Category Archives: Fiction

Posts about novels and other fiction titles

Soak up the Bestsellers List this Summer

What does “holiday reading” mean to you? Does the slower pace of summer make you reach for light, breezy reads; or is this the time when you can finally commit to that big, substantial book? I do a bit of both – my Holiday Brain craves cheerful reads, but I always pack a variety just in case. I hope you can find YOUR perfect holiday read from this selection of recent bestsellers:

The Grand Tour by Olivia Wearne

When longtime friendly-neighbours Ruby and Angela set off for Adelaide in their campervan, little did they know what’s in store. These Grey Nomads became unwitting kidnappers when they discovered a little stowaway, and they also crossed paths with Angela’s estranged brother Bernard, a C-list celeb with his own troubles. Not only is The Grand Tour a quirky and very Aussie adventure, it is also a story about families – the ones you have and the ones you make. The laughter and heart just draws you in. The Grand Tour is Olivia Wearne’s debut novel, but she has a background in screenwriting and it shows – her descriptions are cinematic, the characters are well-developed, and the dialogue zings.

Dark Tides by Philippa Gregory

If you like holiday reads that sweep you off to a different time and place, then Dark Tides is for you. This atmospheric tale, set in London in the 1670s, is the sequel to Tidelands. We meet again with Alinor, a poor, hardworking woman who now owns a warehouse on the Thames riverbank. On Midsummer Eve, she receives two unexpected visitors, who set off a chain of events amidst the poverty of early Restoration London, the splendour of Venice as well as the wild frontiers of colonial America. Philippa Gregory is best known for her novels about Tudor royalty; her assured writing has translated equally well to this immersive series about a commoner family in a later era.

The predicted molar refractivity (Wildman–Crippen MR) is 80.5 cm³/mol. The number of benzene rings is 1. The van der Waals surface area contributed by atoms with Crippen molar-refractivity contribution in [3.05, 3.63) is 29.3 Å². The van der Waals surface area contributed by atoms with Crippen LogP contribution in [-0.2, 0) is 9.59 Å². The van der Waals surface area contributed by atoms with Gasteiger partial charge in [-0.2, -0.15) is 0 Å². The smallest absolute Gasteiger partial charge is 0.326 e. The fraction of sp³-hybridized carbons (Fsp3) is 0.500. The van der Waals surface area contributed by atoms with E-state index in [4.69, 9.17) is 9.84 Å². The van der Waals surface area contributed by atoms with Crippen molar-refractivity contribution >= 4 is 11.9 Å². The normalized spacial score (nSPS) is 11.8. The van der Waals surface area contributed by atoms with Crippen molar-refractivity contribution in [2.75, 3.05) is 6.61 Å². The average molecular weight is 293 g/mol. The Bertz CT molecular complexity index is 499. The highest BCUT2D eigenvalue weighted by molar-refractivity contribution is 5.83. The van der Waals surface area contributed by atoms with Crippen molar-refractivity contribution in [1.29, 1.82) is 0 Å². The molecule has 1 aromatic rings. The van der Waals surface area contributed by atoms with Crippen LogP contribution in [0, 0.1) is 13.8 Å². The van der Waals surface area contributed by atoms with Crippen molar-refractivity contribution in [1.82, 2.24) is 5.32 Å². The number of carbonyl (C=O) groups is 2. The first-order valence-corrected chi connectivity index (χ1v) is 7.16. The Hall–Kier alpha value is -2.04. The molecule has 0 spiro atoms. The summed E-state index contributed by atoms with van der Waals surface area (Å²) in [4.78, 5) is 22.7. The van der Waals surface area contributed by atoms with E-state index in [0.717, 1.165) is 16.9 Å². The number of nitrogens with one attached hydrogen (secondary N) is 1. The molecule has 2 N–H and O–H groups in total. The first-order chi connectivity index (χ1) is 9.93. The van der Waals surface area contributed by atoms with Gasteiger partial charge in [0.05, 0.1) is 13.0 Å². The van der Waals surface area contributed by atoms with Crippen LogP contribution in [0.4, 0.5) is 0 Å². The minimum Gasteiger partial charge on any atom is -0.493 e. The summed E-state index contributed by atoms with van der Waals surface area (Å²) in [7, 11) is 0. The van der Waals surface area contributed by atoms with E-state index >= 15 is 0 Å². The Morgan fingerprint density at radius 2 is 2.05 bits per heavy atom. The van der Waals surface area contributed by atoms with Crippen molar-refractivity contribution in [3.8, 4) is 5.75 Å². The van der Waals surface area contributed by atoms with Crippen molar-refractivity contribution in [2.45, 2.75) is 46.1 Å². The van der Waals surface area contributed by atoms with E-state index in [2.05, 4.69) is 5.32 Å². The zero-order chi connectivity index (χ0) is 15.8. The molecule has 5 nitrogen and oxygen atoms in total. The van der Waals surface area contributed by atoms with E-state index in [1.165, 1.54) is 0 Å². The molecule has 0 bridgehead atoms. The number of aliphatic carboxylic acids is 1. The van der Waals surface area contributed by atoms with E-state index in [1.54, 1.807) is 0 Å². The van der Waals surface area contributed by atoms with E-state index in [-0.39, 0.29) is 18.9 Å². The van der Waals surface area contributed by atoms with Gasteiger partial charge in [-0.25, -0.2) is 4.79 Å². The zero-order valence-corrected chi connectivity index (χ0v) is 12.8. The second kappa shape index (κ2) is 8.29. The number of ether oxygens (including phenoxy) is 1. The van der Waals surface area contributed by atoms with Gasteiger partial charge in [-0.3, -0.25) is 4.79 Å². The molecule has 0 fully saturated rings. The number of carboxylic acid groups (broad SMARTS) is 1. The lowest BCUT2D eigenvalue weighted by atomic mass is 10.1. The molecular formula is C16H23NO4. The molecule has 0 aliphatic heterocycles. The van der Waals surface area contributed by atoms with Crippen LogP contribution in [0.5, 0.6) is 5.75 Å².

All Adults Here by Emma Straub

All Adults Here is the ironic title of this gentle black comedy about an extended family from upstate New York – think Something’s Gotta Give crossed with The Royal Tenanbaums. The most grownup member of the Strick clan is probably 13-year-old granddaughter Cecelia – her parents, aunts and uncles, and even her grandmother still struggle with insecurity and adulting from time to time. Emma Straub writes affectionately about her cast of flawed characters, creates much humour from their interactions, and grounds their personal challenges in current issues including abortion, bullying, IVF, gender identity and sexual predators.

Because of You by Dawn French

On New Year’s Eve, as a new millenium arrives, two women are in the same hospital, giving birth. Only one of them will bring a baby home. Seventeen years later, the consequences of what happened that night slowly unravel, with surprising and poignant results. Five long years after her last novel, Dawn French has given birth to her latest hit, Because of You. This is a story about mothers and daughters, nature and nurture, mistakes and regret. Dawn French’s wit adds richness and lightness to an emotional and thought-provoking story; the rich characterisation and multiple points-of-view will draw you in and keep you hooked till the last page.